A long-standing dispute between credit card issuers Visa Inc (NYSE:V) and MasterCard Inc (NYSE:MA) and the businesses that accept consumer payments via those instruments is heating up again, as a flurry of lawsuits filed on both sides over a prior settlement regarding interchange fees jump-start the hostilities all over again.
What once seemed settled, really is not
The settlement reached last summer over swipe fees at first looked like a win for all, putting to bed scores of existing lawsuits on the issue, once and for all. But, soon after the announced pact, retail behemoths Wal-Mart Stores, Inc. (NYSE:WMT) and Target Corporation (NYSE:TGT) began to voice their opposition to the terms.
Now, both retailers have joined with other businesses that have opted out of the settlement in filing their own lawsuit against Visa Inc (NYSE:V) and Mastercard Inc (NYSE:MA). A little over one week ago, Wal-Mart Stores, Inc. (NYSE:WMT), Costco Wholesale Corporation (NASDAQ:COST), and Starbucks Corporation (NASDAQ:SBUX) filed suit with 16 others alleging that the settlement abridges their rights to bring future actions against card issuers for colluding on the setting of interchange fees, and does nothing to prevent fee hikes by the card companies and banks that issue the cards.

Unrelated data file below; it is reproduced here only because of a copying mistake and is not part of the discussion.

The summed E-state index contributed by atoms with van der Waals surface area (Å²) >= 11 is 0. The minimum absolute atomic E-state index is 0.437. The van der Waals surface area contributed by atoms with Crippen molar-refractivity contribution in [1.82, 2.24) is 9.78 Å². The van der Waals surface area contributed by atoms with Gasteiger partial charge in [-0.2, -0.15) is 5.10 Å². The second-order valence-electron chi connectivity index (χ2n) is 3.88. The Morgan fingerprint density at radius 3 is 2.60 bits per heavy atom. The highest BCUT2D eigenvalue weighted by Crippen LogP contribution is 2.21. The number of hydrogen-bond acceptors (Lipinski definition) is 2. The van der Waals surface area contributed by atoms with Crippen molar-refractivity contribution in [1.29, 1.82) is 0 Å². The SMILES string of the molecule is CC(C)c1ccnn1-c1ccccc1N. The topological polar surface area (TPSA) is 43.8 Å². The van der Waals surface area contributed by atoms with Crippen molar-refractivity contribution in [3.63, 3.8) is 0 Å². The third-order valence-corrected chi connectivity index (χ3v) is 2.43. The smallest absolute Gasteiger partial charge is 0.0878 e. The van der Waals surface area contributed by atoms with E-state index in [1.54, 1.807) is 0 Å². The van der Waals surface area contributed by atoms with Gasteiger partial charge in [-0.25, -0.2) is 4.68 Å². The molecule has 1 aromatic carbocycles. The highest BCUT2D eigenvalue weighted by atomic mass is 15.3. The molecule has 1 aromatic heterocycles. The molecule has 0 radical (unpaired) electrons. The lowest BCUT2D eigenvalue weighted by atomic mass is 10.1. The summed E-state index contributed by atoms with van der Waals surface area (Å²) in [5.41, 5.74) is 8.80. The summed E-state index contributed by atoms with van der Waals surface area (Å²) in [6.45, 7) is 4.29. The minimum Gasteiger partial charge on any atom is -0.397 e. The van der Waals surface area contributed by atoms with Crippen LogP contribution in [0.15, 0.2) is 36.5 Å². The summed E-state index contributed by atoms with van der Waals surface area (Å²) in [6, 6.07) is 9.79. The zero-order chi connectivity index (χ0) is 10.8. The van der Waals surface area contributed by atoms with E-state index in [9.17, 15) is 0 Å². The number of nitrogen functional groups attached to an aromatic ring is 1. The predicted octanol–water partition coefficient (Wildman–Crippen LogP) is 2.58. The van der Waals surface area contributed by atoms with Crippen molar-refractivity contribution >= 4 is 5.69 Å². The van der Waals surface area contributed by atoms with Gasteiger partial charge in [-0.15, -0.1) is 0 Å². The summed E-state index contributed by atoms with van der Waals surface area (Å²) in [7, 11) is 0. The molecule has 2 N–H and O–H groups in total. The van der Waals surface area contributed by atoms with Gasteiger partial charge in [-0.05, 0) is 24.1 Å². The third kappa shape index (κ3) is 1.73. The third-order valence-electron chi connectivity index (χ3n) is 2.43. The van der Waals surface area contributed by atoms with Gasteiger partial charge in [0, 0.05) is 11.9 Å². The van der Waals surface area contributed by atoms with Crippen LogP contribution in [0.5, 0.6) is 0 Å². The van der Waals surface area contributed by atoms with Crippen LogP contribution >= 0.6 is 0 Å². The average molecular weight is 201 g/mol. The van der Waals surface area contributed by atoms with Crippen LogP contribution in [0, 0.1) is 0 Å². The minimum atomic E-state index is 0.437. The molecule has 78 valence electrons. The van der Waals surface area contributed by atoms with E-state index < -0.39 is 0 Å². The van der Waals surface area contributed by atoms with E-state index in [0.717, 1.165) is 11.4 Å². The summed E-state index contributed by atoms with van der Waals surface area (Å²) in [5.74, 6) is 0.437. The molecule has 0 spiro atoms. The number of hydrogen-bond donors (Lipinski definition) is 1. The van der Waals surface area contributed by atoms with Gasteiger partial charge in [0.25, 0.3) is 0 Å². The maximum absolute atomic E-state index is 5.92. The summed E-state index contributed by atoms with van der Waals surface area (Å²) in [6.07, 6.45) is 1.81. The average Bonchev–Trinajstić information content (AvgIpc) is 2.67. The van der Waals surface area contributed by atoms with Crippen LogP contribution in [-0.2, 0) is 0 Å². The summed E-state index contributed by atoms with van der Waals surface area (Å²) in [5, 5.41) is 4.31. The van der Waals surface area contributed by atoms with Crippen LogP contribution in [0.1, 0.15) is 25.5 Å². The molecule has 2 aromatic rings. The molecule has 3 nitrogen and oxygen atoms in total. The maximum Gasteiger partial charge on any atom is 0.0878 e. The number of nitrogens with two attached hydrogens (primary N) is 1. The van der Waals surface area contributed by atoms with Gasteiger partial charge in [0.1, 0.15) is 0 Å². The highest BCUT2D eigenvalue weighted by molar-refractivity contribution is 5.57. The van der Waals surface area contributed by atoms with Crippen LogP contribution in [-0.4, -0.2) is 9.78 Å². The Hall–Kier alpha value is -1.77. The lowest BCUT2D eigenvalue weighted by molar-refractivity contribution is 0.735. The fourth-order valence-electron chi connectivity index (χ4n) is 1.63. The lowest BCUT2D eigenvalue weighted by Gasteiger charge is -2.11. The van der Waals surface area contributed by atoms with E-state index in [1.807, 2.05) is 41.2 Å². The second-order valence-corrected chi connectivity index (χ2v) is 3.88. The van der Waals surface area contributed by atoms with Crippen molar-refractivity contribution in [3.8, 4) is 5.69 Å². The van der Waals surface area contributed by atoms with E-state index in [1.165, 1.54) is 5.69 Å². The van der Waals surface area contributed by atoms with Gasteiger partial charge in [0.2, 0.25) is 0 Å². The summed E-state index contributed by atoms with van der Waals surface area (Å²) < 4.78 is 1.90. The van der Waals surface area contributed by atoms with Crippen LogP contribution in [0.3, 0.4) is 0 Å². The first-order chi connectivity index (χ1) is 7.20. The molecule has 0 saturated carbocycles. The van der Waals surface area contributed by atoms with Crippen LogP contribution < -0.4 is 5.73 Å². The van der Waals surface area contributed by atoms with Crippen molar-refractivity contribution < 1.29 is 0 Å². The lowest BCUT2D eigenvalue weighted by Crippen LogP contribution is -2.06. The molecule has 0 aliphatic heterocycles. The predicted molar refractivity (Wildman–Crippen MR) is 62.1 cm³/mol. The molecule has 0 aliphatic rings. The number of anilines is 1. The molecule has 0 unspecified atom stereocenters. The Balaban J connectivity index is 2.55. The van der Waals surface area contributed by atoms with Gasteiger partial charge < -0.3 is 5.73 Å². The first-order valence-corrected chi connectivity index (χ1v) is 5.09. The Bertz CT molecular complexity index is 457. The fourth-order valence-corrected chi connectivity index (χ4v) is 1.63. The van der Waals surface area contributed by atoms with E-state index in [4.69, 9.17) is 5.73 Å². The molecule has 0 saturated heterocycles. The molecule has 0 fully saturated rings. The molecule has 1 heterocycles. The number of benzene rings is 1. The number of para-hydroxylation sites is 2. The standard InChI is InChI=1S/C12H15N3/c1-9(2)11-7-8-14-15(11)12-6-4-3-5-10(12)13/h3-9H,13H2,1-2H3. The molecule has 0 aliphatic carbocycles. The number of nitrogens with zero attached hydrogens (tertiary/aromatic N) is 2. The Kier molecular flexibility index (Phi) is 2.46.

Last Friday saw Target Corporation (NYSE:TGT) and a slew of others, such as J.C. Penney Company, Inc. (NYSE:JCP) and Office Depot Inc (NYSE:ODP), file their own lawsuits, citing the same complaints as the Wal-Mart Stores, Inc. (NYSE:WMT) crew. In response, Visa Inc (NYSE:V) and Mastercard Inc (NYSE:MA) have sued right back, requesting a judge to rule in favor of the card issuers’ fee structure and implementation practices.
A big headache for card issuers
Big banks like Bank of America Corp (NYSE:BAC) and Wells Fargo & Co (NYSE:WFC) were also listed, along with the card companies, since they are the actual recipients of these disputed swipe fees. Settlement of this issue would be nice for the banks, of course, but the whole conflict has become a gargantuan pain in the neck for the card issuers. Getting a court to make moot the very foundation upon which the two retailer groups are suing would take a great weight off of their shoulders, and allow a much tidier resolution to a problem that has been an annoying sideshow for the past several years.